But I don’t expect to be in that situation come 2020. Though Wall Street is panicking about the stock price, which has shrunk by nearly half, Facebook is a game-changing technology, and technologies like that don’t just fade away in less than a decade. As we do the automobile, we can’t image what we ever did or would do without it. It’s a technology that we seemingly never saw coming (as opposed to a smartphone or tablet, which were arguably natural evolutions in product innovation), and technologies like that are special.
So if I’m so confident about the future of Facebook, where do I think it’s going? What do I think it will look like in seven to 10 years? As technology is moving so quickly, it would be futile for me to speculate on exactly what Facebook may be at that time, but here are four that opportunities could help sustain the platform.
While her heart is in the right place (encouraging active, useful social engagement by brands), neither the algorithm updates nor Fielding’s interpretation of them reveals a direct correlation between social activity and SEO relevance. Though extremely important for an effective content marketing strategy, simply interacting with your fans on Facebook, sharing relevant tweets, and uploading useful videos won’t (in and of itself) boost your brand website’s SEO ranking.
Let’s take a look at what Panda, Penguin and social media really mean for brands.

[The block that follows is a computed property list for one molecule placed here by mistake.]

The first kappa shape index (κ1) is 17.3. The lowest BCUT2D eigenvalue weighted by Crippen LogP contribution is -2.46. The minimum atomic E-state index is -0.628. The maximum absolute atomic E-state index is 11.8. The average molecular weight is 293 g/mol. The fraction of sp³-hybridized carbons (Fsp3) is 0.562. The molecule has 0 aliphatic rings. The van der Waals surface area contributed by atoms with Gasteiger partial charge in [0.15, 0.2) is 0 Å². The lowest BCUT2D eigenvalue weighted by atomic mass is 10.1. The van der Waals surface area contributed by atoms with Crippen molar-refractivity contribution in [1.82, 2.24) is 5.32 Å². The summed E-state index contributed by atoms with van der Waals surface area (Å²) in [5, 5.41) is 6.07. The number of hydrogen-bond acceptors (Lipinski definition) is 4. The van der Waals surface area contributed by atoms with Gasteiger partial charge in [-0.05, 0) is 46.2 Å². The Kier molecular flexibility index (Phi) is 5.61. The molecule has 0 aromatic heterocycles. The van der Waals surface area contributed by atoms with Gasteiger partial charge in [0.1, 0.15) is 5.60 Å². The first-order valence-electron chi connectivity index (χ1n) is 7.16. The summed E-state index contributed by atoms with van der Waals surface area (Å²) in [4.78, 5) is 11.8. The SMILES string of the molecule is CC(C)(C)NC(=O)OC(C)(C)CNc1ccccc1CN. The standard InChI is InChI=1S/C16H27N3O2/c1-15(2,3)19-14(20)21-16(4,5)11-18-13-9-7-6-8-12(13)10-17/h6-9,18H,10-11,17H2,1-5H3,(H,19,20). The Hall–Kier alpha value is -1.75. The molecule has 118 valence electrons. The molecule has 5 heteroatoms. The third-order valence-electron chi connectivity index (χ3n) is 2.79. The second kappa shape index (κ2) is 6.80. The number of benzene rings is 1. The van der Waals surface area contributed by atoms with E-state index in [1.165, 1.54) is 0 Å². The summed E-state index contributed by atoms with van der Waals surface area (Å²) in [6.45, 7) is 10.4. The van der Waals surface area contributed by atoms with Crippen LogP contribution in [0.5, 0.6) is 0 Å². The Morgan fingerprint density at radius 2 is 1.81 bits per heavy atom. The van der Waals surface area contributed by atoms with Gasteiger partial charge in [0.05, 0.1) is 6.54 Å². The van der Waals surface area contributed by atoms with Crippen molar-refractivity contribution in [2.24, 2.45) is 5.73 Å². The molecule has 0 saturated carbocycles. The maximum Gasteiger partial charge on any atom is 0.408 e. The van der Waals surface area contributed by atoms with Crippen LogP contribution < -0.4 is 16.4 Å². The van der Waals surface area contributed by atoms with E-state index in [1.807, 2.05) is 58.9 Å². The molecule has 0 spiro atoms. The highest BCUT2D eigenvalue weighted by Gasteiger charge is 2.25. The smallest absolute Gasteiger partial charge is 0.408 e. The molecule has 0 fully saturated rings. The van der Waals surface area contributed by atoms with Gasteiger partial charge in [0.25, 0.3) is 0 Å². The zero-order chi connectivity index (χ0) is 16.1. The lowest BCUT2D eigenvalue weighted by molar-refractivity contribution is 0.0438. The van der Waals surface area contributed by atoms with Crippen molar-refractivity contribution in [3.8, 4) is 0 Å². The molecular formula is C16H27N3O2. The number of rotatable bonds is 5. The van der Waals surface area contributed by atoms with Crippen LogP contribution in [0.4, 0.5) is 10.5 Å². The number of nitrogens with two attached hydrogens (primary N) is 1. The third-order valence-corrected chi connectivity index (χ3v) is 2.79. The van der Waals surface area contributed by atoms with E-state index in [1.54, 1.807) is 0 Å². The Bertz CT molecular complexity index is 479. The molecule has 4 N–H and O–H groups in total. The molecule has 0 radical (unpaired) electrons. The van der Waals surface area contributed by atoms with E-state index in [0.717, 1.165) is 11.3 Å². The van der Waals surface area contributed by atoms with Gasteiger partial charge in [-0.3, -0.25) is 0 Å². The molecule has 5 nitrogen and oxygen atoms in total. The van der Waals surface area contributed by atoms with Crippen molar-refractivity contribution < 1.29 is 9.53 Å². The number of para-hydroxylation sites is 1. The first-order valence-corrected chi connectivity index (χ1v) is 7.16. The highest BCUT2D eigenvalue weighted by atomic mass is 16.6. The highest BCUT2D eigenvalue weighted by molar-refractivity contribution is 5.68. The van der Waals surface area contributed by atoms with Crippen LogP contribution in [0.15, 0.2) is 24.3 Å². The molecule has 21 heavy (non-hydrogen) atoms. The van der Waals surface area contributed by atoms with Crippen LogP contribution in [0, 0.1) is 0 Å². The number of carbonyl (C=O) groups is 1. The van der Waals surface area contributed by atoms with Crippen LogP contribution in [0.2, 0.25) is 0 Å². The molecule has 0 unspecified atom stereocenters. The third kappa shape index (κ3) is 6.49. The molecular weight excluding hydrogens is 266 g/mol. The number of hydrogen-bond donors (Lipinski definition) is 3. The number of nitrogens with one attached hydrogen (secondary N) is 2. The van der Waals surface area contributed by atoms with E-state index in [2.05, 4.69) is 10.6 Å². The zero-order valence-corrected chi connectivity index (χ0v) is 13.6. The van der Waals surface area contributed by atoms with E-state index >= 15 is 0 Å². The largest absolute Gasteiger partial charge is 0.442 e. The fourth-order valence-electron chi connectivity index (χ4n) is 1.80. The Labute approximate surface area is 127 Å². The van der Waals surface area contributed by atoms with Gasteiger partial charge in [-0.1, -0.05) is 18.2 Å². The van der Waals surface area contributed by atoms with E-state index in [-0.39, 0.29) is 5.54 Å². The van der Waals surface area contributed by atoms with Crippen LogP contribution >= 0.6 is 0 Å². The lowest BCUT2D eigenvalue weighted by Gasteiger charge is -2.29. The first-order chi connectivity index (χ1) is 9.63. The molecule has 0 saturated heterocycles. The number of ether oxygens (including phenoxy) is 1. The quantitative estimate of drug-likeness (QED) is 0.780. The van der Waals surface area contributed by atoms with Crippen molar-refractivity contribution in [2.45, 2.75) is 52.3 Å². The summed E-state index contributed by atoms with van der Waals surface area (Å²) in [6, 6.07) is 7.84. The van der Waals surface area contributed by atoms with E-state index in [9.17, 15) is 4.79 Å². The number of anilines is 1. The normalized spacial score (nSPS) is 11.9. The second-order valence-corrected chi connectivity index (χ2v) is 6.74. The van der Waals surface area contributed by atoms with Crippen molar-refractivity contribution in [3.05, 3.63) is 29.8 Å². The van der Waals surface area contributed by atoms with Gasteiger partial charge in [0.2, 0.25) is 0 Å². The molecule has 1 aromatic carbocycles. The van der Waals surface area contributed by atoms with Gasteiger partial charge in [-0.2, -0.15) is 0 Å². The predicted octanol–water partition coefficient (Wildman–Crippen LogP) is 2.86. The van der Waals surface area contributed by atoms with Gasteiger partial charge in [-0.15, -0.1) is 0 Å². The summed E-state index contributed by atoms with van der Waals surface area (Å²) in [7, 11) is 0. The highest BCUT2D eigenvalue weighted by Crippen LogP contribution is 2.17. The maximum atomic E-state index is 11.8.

Social media has emerged on the marketing landscape and quickly helped redefine how brands market to today’s always-connected consumer. Tools like Facebook, Twitter, Google+ and Instagram have created two-way avenues of communication and media sharing between brands and their audiences. The possibilities seem endless, and many brands that have yet to embrace these tools are peering down off the edge of the diving board, ready to make a big splash. But it’s not that easy.
Innovative and stunning websites are one of the hallmarks of a great digital agency. With beautiful imagery, succinct case studies and a dash of fun, an agency can impress potential clients and entice the best workers. Lately we’ve seen a few companies really push the envelope with their websites—namely, convert their websites to social-media profiles. But is the Instagram, Facebook, Twitter or Pinterest platform appropriate to the task of serving as an agency’s hub? More important, will this growing trend spread to brands—eliminating the website as we know it?
The term content marketing is one of the hottest buzzwords in marketing lately. It didn’t appear in Google searches before late 2007 (see graph below), but now it’s stormed onto the scene helping turn brands into publishers. Several blogs are dedicated to the method (this being one of them), and the Content Marketing World conference attracted hundreds of marketers this summer.
Earlier this month Google made another important change, updating their search algorithm to include personalized search results specifically pulled from Google+ activity, naming the new results “Google Personalized Results.” Once again the news spread through social circles and landed on a few of blogs, but compared to the hoopla surrounding SOPA, Facebook Timeline, and emerging technologies like Pinterest, its effect was more of a ripple than a tidal wave and has many users and news outlets slamming the change.
However, love it or hate it, these changes may be the new "normal" for search, forever.